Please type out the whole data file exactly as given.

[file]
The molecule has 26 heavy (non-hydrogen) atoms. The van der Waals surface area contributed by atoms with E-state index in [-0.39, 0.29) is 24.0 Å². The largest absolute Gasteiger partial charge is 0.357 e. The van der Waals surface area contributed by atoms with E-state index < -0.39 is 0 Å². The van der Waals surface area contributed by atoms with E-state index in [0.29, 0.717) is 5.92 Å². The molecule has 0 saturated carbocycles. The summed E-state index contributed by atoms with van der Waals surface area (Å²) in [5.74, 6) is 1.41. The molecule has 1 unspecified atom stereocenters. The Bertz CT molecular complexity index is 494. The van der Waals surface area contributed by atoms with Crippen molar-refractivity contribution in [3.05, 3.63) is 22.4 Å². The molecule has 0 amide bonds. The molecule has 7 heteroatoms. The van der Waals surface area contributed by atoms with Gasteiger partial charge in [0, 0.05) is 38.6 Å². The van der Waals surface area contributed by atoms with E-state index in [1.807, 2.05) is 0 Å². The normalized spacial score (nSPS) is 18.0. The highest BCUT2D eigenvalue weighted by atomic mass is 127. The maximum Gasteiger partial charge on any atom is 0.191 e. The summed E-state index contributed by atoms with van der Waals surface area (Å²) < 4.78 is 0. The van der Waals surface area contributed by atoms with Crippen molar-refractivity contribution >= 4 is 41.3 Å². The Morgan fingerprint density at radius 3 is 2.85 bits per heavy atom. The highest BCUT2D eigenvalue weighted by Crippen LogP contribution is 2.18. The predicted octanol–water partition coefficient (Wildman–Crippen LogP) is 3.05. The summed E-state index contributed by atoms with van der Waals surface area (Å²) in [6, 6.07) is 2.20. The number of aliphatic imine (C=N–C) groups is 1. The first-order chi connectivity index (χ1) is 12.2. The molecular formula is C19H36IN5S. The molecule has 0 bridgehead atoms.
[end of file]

The molecule has 26 heavy (non-hydrogen) atoms. The van der Waals surface area contributed by atoms with E-state index in [-0.39, 0.29) is 24.0 Å². The largest absolute Gasteiger partial charge is 0.357 e. The van der Waals surface area contributed by atoms with E-state index < -0.39 is 0 Å². The van der Waals surface area contributed by atoms with E-state index in [0.29, 0.717) is 5.92 Å². The molecule has 0 saturated carbocycles. The summed E-state index contributed by atoms with van der Waals surface area (Å²) in [5.74, 6) is 1.41. The molecule has 1 unspecified atom stereocenters. The Bertz CT molecular complexity index is 494. The van der Waals surface area contributed by atoms with Crippen molar-refractivity contribution in [3.05, 3.63) is 22.4 Å². The molecule has 0 amide bonds. The molecule has 7 heteroatoms. The van der Waals surface area contributed by atoms with Gasteiger partial charge in [0, 0.05) is 38.6 Å². The van der Waals surface area contributed by atoms with E-state index in [1.807, 2.05) is 0 Å². The normalized spacial score (nSPS) is 18.0. The highest BCUT2D eigenvalue weighted by atomic mass is 127. The maximum Gasteiger partial charge on any atom is 0.191 e. The summed E-state index contributed by atoms with van der Waals surface area (Å²) < 4.78 is 0. The van der Waals surface area contributed by atoms with Crippen molar-refractivity contribution >= 4 is 41.3 Å². The Morgan fingerprint density at radius 3 is 2.85 bits per heavy atom. The highest BCUT2D eigenvalue weighted by Crippen LogP contribution is 2.18. The predicted octanol–water partition coefficient (Wildman–Crippen LogP) is 3.05. The summed E-state index contributed by atoms with van der Waals surface area (Å²) in [6, 6.07) is 2.20. The number of aliphatic imine (C=N–C) groups is 1. The first-order chi connectivity index (χ1) is 12.2. The molecular formula is C19H36IN5S. The molecule has 0 bridgehead atoms.